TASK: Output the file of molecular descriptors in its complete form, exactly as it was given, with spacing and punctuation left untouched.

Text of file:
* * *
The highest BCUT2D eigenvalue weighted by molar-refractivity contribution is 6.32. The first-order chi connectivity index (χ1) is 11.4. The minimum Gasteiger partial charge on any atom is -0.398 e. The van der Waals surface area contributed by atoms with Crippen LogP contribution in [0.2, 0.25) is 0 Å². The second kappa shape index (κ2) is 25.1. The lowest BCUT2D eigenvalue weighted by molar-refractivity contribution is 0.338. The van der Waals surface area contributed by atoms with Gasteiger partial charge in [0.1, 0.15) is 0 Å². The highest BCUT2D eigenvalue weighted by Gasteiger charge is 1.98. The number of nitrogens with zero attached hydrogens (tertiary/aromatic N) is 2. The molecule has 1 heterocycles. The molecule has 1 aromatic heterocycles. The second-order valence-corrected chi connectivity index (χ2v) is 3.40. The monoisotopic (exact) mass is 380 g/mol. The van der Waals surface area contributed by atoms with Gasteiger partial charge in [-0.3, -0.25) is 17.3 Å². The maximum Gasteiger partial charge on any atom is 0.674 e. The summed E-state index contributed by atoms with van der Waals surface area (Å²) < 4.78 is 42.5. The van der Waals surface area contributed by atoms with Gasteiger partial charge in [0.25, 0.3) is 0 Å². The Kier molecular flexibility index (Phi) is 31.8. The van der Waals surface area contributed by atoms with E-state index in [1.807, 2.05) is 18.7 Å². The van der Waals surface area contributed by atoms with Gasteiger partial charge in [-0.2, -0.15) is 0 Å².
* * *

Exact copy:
The highest BCUT2D eigenvalue weighted by molar-refractivity contribution is 6.32. The first-order chi connectivity index (χ1) is 11.4. The minimum Gasteiger partial charge on any atom is -0.398 e. The van der Waals surface area contributed by atoms with Crippen LogP contribution in [0.2, 0.25) is 0 Å². The second kappa shape index (κ2) is 25.1. The lowest BCUT2D eigenvalue weighted by molar-refractivity contribution is 0.338. The van der Waals surface area contributed by atoms with Gasteiger partial charge in [0.1, 0.15) is 0 Å². The highest BCUT2D eigenvalue weighted by Gasteiger charge is 1.98. The number of nitrogens with zero attached hydrogens (tertiary/aromatic N) is 2. The molecule has 1 heterocycles. The molecule has 1 aromatic heterocycles. The second-order valence-corrected chi connectivity index (χ2v) is 3.40. The monoisotopic (exact) mass is 380 g/mol. The van der Waals surface area contributed by atoms with Gasteiger partial charge in [-0.3, -0.25) is 17.3 Å². The maximum Gasteiger partial charge on any atom is 0.674 e. The summed E-state index contributed by atoms with van der Waals surface area (Å²) < 4.78 is 42.5. The van der Waals surface area contributed by atoms with Gasteiger partial charge in [0.25, 0.3) is 0 Å². The Kier molecular flexibility index (Phi) is 31.8. The van der Waals surface area contributed by atoms with E-state index in [1.807, 2.05) is 18.7 Å². The van der Waals surface area contributed by atoms with Gasteiger partial charge in [-0.2, -0.15) is 0 Å².